Worn-out and `dangerous' police guns cause concern

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The Independent Online
Almost 40 per cent of police firearms are badly maintained or faulty and some are dangerous, according to a report by government inspectors.

The survey of 15 forces also discovered some weapons with damaged and worn firing pins and old firearms that needed replacement and had parts missing. "A number were dangerous and could have caused injury with further operational or training use," according to the report, commissioned by the Inspectorate of Constabulary.

Training and supervision was criticised, with some high ranking officers said to have little idea of how to handle a firearms incident.

The report, Facing Violence: The Response of Provincial Police Forces, is a damning critique of the state of police armouries.

It said that on average, 38 per cent of all weapons examined required either "immediate attention, or maintenance in some form or another before further use". It continued: "Many of the faults found during weapon examinations had not been discovered due to poor checking and servicing regimes."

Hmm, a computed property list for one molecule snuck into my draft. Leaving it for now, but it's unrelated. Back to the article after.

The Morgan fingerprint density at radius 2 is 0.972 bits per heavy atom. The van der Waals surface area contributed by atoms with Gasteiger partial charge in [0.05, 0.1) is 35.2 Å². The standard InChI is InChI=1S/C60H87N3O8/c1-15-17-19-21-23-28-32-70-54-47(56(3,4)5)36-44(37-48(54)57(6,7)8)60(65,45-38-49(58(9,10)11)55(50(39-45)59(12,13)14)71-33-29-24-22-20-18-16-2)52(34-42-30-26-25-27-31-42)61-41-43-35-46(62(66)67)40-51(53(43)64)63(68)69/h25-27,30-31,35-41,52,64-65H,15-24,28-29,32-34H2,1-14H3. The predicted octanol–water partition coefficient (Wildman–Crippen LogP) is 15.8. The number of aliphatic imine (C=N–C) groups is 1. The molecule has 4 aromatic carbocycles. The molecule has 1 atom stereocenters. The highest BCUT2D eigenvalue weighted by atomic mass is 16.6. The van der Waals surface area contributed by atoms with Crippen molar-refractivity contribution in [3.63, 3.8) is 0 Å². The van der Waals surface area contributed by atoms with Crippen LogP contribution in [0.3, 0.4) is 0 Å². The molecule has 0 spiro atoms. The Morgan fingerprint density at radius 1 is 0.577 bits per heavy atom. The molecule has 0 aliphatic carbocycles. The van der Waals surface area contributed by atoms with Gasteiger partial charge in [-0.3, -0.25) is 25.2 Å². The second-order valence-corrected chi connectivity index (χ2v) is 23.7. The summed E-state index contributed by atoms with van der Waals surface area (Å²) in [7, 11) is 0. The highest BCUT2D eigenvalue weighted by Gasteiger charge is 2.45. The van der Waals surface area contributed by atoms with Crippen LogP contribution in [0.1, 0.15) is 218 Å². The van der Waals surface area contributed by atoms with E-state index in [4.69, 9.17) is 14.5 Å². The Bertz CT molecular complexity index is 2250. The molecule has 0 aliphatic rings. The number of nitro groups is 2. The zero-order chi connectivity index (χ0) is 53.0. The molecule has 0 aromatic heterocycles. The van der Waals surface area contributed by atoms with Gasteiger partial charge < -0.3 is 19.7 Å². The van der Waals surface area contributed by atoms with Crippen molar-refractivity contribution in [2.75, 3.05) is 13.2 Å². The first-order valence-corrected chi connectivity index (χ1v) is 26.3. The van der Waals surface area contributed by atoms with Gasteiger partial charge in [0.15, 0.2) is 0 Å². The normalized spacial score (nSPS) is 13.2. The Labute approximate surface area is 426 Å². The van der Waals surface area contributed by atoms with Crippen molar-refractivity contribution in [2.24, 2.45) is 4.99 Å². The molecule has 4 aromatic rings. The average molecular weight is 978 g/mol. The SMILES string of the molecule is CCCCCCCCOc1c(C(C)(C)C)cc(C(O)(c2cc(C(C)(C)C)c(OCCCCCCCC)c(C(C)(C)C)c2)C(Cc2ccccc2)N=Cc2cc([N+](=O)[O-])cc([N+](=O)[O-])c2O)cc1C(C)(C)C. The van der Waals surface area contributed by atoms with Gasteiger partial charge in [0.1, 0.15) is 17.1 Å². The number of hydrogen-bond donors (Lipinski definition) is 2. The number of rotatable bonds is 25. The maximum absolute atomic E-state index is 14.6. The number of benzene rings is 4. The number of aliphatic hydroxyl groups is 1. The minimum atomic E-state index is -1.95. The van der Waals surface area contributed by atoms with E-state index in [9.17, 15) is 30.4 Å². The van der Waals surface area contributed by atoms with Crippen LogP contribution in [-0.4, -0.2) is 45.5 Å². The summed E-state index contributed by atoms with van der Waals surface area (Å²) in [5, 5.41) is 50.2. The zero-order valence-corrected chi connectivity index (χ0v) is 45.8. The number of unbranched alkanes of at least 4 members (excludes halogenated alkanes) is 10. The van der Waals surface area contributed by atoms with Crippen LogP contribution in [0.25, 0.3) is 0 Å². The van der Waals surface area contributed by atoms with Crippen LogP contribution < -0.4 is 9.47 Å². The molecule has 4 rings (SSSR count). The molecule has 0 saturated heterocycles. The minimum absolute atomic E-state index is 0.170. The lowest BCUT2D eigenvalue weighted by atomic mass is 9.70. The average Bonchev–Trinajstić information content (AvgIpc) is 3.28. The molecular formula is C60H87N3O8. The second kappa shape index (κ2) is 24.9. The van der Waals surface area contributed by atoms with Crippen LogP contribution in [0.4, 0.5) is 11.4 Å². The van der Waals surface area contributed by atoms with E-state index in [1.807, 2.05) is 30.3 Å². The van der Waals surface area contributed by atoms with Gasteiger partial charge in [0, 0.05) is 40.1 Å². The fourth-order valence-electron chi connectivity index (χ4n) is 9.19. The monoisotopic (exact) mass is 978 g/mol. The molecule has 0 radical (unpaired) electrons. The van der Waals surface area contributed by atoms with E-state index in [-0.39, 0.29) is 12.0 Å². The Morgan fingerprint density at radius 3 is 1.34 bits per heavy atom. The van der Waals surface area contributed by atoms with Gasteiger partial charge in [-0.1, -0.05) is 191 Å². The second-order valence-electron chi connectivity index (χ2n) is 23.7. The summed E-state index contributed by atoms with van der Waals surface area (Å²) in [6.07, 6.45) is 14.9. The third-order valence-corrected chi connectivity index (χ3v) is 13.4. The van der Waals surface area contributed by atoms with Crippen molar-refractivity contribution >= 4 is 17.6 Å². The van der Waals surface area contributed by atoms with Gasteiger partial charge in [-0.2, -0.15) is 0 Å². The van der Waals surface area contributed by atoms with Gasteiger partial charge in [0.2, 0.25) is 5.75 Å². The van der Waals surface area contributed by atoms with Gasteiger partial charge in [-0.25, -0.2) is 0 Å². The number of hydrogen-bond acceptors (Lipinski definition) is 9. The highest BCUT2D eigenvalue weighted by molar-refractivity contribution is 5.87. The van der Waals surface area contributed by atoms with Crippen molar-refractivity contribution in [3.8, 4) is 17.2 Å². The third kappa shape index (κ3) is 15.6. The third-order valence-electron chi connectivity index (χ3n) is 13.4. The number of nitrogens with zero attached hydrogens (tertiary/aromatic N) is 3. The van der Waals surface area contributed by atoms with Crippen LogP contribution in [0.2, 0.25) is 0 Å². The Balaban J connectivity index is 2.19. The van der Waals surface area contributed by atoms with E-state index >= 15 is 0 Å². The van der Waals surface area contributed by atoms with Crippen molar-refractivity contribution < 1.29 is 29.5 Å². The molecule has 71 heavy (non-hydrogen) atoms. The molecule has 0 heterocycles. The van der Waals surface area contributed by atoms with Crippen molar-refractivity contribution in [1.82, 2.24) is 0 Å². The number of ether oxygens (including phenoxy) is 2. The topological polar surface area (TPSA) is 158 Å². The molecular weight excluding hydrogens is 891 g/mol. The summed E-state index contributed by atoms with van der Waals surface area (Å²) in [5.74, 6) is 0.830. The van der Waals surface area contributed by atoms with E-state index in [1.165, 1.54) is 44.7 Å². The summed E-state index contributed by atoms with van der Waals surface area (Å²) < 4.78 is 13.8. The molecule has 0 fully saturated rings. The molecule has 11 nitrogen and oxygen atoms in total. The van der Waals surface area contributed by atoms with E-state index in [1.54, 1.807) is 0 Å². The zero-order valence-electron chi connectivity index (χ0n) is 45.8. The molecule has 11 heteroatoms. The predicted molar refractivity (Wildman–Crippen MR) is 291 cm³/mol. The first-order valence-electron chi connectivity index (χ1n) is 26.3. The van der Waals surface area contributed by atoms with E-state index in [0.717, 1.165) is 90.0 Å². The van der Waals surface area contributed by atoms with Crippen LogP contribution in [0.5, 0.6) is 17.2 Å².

It also noted that some weapons were so badly fouled with gunpowder that it might be impossible to tell whether the firearm had been fired. "Many forces could not carry out safety checks on all their weapons. Common faults were found among their weapons."

In one force, all the headsets used with the firearms radios - to ensure all officers followed orders and acted together - had become defective and had not been repaired. Some weapons had been damaged because they were incorrectly stored.

Concern was expressed about the limited knowledge of some supervising officers in firearms situations. The inspectors said: "The first officers at many firearms incidents are often not trained in their use. Neither are many key players, such as control room operators or senior officers."

There were a number of cases in which middle-ranking officers had refused to pass on requests for the issue of firearms to the relevant senior officer.

On a different issue, the inspectors concluded the greatest threat to operational officers is the low number of officers available for back- up. Examples were given of single officers being 20 to 30 minutes from the nearest available assistance.

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